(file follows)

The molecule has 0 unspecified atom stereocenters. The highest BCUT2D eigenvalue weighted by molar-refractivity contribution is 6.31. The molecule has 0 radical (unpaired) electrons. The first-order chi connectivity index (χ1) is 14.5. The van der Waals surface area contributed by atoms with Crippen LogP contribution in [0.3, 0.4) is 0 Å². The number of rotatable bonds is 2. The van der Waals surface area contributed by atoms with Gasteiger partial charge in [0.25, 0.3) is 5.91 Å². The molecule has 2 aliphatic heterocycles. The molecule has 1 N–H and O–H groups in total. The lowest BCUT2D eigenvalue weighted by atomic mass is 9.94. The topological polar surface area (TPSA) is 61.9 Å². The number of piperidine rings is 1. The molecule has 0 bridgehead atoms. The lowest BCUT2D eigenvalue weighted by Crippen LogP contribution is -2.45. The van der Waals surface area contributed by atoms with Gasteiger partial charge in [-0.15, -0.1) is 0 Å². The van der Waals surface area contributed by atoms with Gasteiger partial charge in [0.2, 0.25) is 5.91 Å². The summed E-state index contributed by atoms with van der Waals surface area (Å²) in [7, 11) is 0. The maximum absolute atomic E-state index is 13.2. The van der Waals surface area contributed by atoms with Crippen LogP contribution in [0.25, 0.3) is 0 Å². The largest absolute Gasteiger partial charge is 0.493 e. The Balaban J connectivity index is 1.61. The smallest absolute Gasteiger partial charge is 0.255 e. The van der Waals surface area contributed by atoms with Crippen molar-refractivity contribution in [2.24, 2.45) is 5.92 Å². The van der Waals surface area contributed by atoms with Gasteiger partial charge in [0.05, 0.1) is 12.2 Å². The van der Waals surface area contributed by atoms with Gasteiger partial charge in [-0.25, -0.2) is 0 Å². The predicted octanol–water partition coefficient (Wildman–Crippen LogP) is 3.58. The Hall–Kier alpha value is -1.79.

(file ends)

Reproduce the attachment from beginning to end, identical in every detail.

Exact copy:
The molecule has 0 unspecified atom stereocenters. The highest BCUT2D eigenvalue weighted by molar-refractivity contribution is 6.31. The molecule has 0 radical (unpaired) electrons. The first-order chi connectivity index (χ1) is 14.5. The van der Waals surface area contributed by atoms with Crippen LogP contribution in [0.3, 0.4) is 0 Å². The number of rotatable bonds is 2. The van der Waals surface area contributed by atoms with Gasteiger partial charge in [0.25, 0.3) is 5.91 Å². The molecule has 2 aliphatic heterocycles. The molecule has 1 N–H and O–H groups in total. The lowest BCUT2D eigenvalue weighted by atomic mass is 9.94. The topological polar surface area (TPSA) is 61.9 Å². The number of piperidine rings is 1. The molecule has 0 bridgehead atoms. The lowest BCUT2D eigenvalue weighted by Crippen LogP contribution is -2.45. The van der Waals surface area contributed by atoms with Gasteiger partial charge in [-0.15, -0.1) is 0 Å². The van der Waals surface area contributed by atoms with Gasteiger partial charge in [0.2, 0.25) is 5.91 Å². The summed E-state index contributed by atoms with van der Waals surface area (Å²) in [7, 11) is 0. The maximum absolute atomic E-state index is 13.2. The van der Waals surface area contributed by atoms with Crippen LogP contribution in [0.25, 0.3) is 0 Å². The largest absolute Gasteiger partial charge is 0.493 e. The Balaban J connectivity index is 1.61. The smallest absolute Gasteiger partial charge is 0.255 e. The van der Waals surface area contributed by atoms with Crippen molar-refractivity contribution in [2.24, 2.45) is 5.92 Å². The van der Waals surface area contributed by atoms with Gasteiger partial charge in [0.05, 0.1) is 12.2 Å². The van der Waals surface area contributed by atoms with Gasteiger partial charge in [-0.25, -0.2) is 0 Å². The predicted octanol–water partition coefficient (Wildman–Crippen LogP) is 3.58. The Hall–Kier alpha value is -1.79.